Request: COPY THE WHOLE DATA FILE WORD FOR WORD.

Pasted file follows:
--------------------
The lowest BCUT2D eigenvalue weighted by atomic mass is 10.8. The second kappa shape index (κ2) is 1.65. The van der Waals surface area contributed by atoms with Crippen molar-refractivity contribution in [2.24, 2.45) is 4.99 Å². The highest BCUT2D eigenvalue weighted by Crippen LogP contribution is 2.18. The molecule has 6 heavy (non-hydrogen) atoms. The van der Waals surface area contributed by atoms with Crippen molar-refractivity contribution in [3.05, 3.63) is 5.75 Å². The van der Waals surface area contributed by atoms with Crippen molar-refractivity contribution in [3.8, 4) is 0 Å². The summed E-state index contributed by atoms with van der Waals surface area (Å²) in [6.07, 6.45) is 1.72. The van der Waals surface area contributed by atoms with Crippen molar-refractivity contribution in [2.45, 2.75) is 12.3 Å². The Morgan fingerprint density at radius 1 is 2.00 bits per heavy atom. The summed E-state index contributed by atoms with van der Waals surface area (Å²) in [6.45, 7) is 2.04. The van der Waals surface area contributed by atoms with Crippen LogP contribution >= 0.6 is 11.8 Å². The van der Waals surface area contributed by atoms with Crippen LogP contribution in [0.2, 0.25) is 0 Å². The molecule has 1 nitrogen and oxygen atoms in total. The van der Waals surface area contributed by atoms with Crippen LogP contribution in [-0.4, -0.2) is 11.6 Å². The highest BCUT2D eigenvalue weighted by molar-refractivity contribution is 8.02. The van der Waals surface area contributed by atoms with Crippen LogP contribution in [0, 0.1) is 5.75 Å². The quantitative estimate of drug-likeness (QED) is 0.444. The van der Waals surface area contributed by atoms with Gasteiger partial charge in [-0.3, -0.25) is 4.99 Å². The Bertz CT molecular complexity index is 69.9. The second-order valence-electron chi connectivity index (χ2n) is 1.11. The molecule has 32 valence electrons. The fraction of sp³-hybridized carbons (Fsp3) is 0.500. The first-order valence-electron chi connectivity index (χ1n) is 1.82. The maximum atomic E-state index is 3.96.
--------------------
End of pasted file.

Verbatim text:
The lowest BCUT2D eigenvalue weighted by atomic mass is 10.8. The second kappa shape index (κ2) is 1.65. The van der Waals surface area contributed by atoms with Crippen molar-refractivity contribution in [2.24, 2.45) is 4.99 Å². The highest BCUT2D eigenvalue weighted by Crippen LogP contribution is 2.18. The molecule has 6 heavy (non-hydrogen) atoms. The van der Waals surface area contributed by atoms with Crippen molar-refractivity contribution in [3.05, 3.63) is 5.75 Å². The van der Waals surface area contributed by atoms with Crippen molar-refractivity contribution in [3.8, 4) is 0 Å². The summed E-state index contributed by atoms with van der Waals surface area (Å²) in [6.07, 6.45) is 1.72. The van der Waals surface area contributed by atoms with Crippen molar-refractivity contribution in [2.45, 2.75) is 12.3 Å². The Morgan fingerprint density at radius 1 is 2.00 bits per heavy atom. The summed E-state index contributed by atoms with van der Waals surface area (Å²) in [6.45, 7) is 2.04. The van der Waals surface area contributed by atoms with Crippen LogP contribution >= 0.6 is 11.8 Å². The van der Waals surface area contributed by atoms with Crippen LogP contribution in [0.2, 0.25) is 0 Å². The molecule has 1 nitrogen and oxygen atoms in total. The van der Waals surface area contributed by atoms with Crippen LogP contribution in [-0.4, -0.2) is 11.6 Å². The highest BCUT2D eigenvalue weighted by molar-refractivity contribution is 8.02. The van der Waals surface area contributed by atoms with Crippen LogP contribution in [0, 0.1) is 5.75 Å². The quantitative estimate of drug-likeness (QED) is 0.444. The van der Waals surface area contributed by atoms with Gasteiger partial charge in [-0.3, -0.25) is 4.99 Å². The Bertz CT molecular complexity index is 69.9. The second-order valence-electron chi connectivity index (χ2n) is 1.11. The molecule has 32 valence electrons. The fraction of sp³-hybridized carbons (Fsp3) is 0.500. The first-order valence-electron chi connectivity index (χ1n) is 1.82. The maximum atomic E-state index is 3.96.